A few thoughts and feelings in the wake of the passing of the great man himself. He lived a good, long life. He created universes. He redefined a genre. He saw things and did things most of never will. But for me he represented so much more.
Growing up without a father sucks sometimes. Without a strong male presence around ideas of toxic masculinity tend to creep in. When none of your friends have fathers either it tends to get worse.
You make an ideal up. A type of superman. Someone who’s ‘alpha male’. Someone who never gets it wrong, backs down or feels any emotion whatsoever. Someone who handles every situation thrown at them, easily. No tears, no tantrums.
At a very young age I had to have bloods taken (I was always a bit ill as a child) as a reward for ‘being brave’ my mother bought me a comic. I chose Wolverine because he looked cool. I was hooked.
I ended up buying every new issue when it came out. I expanded into getting X-men annuals, comics, Spiderman, watching the cartoons in the nineties and enjoying the move to the big screen nearly twenty years ago with the first X-men. I even drew the comic book characters over and over and tried to design my own. At one point I wanted to be Stan Lee, inventing characters to share with the world.
Why was I so involved? In all honesty the characters jumped from the page. They spoke to me. In darker moments they were my imaginary friends. The heroes Marvel created were real. They had problems.
Hulk and Wolverine both had anger issues. Wolverine also had a troubled past. Spiderman couldn’t seem to get his life together and make it work to balance his personal and (what he saw as) wider social responsibilities. Captain America was suddenly thrust into a different time period than the one he grew up in. Rogue couldn’t touch anyone and therefore felt unloved (which teenager can’t relate to that?) Professor X could read minds but had to limit his ability lest it drive him insane and was confined to a wheelchair.
Even the bad guys had compelling back stories. Magneto believed humans to be evil having survived the holocaust. Loki suffers an inferiority complex to his brother (you would too if your brother looked like Chris Hemsworth-sorry Liam and Luke!) and many more such as Kingpin or Bullseye suffered traumatic childhoods.
I’ve heard it said that Stan intended for his characters to represent different aspects of the human experience. Adolescence, rage, alienation from others, loneliness. It was all there to read for us and it made some of us feel a bit better.
Some were born different, such as X-Men’s mutants, and others were suddenly thrust into the limelight through an altercation with a radioactive spider or a Gamma explosion. The stories written had social relevance. X-men once ran with a story paralleling the AIDS epidemic I grew up with where mutants were affected by a mysterious disease much like people at the time believed AIDS was a condition only affecting homosexuals.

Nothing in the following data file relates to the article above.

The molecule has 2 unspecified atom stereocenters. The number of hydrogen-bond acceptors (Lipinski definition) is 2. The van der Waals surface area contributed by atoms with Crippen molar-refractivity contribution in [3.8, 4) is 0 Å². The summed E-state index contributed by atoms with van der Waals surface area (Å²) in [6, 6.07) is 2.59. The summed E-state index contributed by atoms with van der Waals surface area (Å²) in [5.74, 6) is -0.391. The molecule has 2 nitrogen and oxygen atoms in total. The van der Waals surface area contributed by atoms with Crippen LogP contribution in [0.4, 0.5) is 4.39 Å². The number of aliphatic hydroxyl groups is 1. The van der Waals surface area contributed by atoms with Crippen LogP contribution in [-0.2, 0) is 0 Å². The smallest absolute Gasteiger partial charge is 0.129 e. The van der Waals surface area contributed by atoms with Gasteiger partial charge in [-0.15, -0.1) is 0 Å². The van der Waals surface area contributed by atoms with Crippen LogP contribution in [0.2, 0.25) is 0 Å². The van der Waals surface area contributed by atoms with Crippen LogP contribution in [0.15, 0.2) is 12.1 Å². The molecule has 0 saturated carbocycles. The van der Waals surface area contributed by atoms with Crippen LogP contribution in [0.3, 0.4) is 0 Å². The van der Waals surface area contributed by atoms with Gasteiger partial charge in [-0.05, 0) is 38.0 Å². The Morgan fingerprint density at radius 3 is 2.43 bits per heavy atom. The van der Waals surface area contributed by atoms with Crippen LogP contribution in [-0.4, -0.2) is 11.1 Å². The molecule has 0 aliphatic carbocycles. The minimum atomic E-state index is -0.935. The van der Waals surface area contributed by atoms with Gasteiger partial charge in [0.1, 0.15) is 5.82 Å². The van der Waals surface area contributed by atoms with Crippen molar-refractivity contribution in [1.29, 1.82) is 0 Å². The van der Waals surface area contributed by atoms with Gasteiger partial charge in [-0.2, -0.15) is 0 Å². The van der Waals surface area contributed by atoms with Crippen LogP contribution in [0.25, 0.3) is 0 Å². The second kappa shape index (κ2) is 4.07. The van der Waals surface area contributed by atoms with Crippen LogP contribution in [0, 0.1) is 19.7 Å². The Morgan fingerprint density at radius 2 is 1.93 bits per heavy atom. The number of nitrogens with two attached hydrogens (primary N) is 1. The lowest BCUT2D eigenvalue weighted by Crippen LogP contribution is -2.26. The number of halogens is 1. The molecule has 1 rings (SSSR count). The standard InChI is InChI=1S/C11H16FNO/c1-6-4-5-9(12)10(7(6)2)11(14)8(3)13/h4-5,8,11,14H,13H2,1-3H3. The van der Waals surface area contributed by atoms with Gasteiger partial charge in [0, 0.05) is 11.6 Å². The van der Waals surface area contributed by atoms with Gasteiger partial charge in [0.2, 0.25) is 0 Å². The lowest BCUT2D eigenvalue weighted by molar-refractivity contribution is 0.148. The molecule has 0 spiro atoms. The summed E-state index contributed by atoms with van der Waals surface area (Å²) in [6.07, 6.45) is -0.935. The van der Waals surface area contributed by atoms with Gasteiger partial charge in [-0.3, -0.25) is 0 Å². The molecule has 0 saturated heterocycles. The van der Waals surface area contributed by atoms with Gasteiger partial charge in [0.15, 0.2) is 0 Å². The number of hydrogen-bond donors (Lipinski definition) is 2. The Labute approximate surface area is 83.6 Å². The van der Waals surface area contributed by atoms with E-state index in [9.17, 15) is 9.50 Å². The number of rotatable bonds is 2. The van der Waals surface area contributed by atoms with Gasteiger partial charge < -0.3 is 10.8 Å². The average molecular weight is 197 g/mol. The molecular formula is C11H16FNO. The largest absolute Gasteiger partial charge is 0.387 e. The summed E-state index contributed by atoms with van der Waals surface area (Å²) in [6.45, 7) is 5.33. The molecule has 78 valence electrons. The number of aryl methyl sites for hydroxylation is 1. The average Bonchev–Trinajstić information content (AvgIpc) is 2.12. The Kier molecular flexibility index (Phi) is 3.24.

Arresting stories with a sci-fi/fantasy twist. That’s what comics were. ‘Fairy tales for adults’ Stan once called them. But they were most important to me when I wasn’t an adult. It was when I was learning to be an adult. Why?
Marvel’s heroes didn’t always get it right. They failed sometimes. They faltered. Wolverine in particular struggled against his internal animal nature but the man in him always won. He did what he believed to be right in the end. It’s a powerful message for a teenager growing up with no real positive male influences.
It’s okay to fail. It’s okay to not get it right. And it’s okay to cry. I remember reading several storylines where a strong, sometimes super-powered male character would cry. Spiderman broke down and clung to Mary-Jane in one powerfully drawn image which remains with me to this day.
Stan Lee created some of the most relatable, flawed but heroic depictions of men I have ever read-including great literary works and dramatic movies. I’m not ashamed to admit I cried when I heard the news of his passing. Or when watching the movie Logan. The reason for the former because I never met him or got to thank him for what he did for me. The latter because it’s the only movie sadder than The Green Mile. I cry watching that to. Every. Damn. Time.
The man himself was heroic, too. Humble, articulate, funny and he genuinely connected with his fans. Money never seemed to be part of his original business model and during interviews he always appeared shocked at the level of interest and popularity his creations had gained since their inception.
Stan’s lasting message from his stories which resonates as strongly now as it ever did was: ‘With great power comes great responsibility.’ If only our current world leaders had read more comics when they were young. I think the stories would have stayed with them and we’d be living in a better world right now.
Excelsior, Stan. You made all the best male role models in my life with your imagination. I’ll carry their stories with me and try to help others by example. And I’ll let them know it’s okay to fail, ask for help or struggle sometimes. And that everyone can be a hero.